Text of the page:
Taking your business offshore may be a difficult challenge for many Australian software companies, but a panel discussion on successfully exporting your intellectual property hopes to shed light and experiences for prospective exporters.
The discussion takes place on Wednesday at the Interact 2003 show in Melbourne. One of the speakers will be Steve Wiley, general manager new businesses at Melbourne-based Adacel. He will be joined by Alan Knipe, founder of StarNet Systems and Peter Cook, chairman at CTAM.
Adacel has been around since 1987 and initially started business as a developer of simulation-based training for the aviation and defence markets. Today, its business has expanded to include e-learning simulation software for the corporate environment.
According to Wiley, there are several ways to getting your business set up overseas, particularly in the lucrative North American market.
One way is via an existing alliance. "Ideally you have worked with a US company in Australia and understand each other's culture."
But not every company has that relationship, he said. Some chose to go through intermediaries, such as strategy consultants, examples of which are Boston Consulting and McKinsey & Company, which already have existing relationships with companies in overseas markets. Consultants work out the best plan of attack by devising strategies that help each client enter foreign markets. "These guys are expensive and not viable for smaller groups." However, he said they did have the advantage of drawing on global resources, thanks to the scale of their business.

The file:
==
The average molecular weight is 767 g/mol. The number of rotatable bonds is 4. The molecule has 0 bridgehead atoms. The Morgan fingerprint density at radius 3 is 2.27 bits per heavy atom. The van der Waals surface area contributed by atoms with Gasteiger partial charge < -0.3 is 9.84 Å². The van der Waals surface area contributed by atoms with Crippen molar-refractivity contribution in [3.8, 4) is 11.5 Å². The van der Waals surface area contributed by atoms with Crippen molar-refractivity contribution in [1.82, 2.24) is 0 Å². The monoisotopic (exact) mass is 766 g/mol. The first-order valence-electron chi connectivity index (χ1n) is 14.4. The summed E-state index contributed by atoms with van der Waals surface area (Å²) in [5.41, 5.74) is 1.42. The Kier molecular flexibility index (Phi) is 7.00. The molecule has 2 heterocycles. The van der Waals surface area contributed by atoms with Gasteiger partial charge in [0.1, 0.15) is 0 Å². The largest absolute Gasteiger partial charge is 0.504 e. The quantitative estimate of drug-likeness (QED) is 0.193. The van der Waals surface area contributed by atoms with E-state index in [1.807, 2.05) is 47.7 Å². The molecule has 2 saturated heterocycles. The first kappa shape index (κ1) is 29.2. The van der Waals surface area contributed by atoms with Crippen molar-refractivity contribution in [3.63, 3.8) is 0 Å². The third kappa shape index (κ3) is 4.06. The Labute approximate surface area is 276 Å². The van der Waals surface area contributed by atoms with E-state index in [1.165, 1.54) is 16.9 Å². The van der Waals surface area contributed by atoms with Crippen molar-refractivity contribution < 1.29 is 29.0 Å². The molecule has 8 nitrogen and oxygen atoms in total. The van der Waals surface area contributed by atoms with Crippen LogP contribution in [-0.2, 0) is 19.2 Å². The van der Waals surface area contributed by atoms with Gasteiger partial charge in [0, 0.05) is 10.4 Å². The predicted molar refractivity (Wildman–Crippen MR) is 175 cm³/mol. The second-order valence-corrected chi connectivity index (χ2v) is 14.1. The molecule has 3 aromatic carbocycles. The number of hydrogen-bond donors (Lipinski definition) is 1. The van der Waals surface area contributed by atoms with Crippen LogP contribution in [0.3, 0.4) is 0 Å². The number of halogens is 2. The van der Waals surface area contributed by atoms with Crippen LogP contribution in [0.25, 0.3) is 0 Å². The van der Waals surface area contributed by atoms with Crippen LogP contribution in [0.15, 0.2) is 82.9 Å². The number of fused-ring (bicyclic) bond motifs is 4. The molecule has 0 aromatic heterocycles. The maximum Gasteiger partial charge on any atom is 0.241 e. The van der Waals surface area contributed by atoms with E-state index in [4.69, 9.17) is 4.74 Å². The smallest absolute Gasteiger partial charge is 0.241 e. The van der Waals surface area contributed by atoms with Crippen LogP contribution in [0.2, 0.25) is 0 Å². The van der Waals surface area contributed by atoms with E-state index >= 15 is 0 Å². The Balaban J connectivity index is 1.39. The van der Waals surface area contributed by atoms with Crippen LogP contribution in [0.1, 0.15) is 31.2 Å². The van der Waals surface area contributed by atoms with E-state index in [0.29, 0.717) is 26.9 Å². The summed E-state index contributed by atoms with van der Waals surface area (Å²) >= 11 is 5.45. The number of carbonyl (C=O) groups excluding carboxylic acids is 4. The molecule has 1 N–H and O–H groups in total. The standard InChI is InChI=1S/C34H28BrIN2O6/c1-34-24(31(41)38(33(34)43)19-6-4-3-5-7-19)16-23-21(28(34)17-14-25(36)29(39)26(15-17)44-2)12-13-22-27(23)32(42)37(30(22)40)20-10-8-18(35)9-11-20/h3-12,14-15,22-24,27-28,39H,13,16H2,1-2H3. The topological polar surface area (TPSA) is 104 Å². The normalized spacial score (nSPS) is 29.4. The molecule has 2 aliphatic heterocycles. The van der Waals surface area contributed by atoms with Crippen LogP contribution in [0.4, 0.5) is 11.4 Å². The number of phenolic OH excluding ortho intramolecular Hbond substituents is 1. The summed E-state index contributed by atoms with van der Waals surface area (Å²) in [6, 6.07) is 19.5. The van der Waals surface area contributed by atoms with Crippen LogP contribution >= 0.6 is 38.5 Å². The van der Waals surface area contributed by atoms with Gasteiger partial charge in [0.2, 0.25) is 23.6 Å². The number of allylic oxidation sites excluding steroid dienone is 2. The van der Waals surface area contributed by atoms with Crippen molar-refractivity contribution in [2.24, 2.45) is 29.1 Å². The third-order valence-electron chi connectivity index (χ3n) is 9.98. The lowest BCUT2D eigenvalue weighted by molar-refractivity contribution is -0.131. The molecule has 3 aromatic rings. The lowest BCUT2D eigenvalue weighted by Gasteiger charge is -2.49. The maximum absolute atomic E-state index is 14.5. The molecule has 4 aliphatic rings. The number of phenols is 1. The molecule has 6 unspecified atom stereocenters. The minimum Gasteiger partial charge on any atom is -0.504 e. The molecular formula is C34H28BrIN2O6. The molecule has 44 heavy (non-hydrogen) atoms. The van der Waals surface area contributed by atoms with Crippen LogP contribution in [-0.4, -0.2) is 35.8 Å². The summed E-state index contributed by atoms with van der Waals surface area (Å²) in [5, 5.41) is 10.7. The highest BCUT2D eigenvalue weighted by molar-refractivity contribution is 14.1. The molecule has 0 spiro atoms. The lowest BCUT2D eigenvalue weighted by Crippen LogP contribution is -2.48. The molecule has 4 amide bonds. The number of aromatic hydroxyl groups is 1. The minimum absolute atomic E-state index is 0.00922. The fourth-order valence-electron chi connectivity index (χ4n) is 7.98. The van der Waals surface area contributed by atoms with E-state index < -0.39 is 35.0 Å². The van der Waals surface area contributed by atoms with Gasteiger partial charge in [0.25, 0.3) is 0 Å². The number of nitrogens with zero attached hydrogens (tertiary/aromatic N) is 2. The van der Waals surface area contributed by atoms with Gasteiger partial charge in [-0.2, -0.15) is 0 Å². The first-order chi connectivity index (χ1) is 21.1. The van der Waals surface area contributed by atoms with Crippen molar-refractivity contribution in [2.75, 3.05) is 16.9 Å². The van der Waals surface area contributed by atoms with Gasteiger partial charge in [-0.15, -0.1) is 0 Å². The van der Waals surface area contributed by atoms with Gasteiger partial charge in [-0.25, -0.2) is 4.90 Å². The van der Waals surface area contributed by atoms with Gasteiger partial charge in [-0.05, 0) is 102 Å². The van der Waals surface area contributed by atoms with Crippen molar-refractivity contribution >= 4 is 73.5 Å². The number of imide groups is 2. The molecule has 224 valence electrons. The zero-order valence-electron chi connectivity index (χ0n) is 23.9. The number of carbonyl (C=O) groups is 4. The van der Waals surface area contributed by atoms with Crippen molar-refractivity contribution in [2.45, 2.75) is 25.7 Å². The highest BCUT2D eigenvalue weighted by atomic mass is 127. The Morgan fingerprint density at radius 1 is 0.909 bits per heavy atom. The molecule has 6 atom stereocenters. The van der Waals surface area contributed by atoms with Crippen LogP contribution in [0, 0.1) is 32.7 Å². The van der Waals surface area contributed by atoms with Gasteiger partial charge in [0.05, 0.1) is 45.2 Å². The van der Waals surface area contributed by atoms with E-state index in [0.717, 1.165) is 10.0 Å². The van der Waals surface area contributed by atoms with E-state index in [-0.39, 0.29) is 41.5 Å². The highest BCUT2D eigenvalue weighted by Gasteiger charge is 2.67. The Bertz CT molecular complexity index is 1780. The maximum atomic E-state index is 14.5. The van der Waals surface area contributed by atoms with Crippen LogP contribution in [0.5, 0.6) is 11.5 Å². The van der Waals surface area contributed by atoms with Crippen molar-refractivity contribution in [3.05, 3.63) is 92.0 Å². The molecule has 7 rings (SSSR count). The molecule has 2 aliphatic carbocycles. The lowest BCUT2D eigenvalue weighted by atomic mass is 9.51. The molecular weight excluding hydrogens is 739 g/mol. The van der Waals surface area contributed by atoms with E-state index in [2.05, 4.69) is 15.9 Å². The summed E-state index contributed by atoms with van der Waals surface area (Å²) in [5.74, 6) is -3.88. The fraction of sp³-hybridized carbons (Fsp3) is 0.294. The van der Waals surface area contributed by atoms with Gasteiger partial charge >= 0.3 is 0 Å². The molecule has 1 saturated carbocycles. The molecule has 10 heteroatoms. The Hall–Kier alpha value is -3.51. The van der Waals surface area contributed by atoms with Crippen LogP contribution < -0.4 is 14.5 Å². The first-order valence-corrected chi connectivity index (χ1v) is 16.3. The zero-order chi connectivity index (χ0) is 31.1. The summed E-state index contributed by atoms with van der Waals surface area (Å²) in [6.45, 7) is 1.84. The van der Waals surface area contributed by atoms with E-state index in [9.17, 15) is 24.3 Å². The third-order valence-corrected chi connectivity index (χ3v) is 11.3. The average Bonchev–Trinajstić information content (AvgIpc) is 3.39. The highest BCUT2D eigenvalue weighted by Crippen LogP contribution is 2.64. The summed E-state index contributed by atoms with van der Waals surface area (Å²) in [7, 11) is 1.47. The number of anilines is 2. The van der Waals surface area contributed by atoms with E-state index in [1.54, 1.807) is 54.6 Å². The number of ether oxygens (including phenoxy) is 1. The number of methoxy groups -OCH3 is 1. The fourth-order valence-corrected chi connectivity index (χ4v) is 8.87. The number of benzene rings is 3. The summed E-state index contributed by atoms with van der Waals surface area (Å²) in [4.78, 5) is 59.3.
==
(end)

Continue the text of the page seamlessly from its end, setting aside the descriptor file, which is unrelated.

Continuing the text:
Closely tied to strategy consultants are brokers. Finding a broker can be a relatively easy task. "Go to any export conference and 80 per cent of the people there will be brokers. We have never had any trouble finding them," he said. Brokers, he said, invariably take a percentage of the deal. So rather than request large up-front payments from a prospective client, they help facilitate in setting up an office or sales in a foreign city. The profits, should they come, then make some of their way into the broker's hands
On the government side, Austrade also provides a database that companies can trawl for information. The government agency has a list of names which exporters can contact.
If these methods do not appeal, there is the direct method of just going overseas and doing it yourself. Wiley said Adacel utilised the Hoovers database in the US. Hoovers provides comprehensive company, industry, and market intelligence on some 12 million companies. It tells what business the company is in, who its competitors are and other useful information. "This database can be a powerful resource," he said.
In Adacel's case, Wiley said the company has tried all the above options. Adacel has been addressing international markets over the last four years and has set up offices in the UK, and North America, specifically to contact the aviation and defence market.
Wiley and co will take stage at 11.15 at ACMI, which is located at Federation Square in Melbourne. More information on the Interact conference can be found at www.interact2003.com.au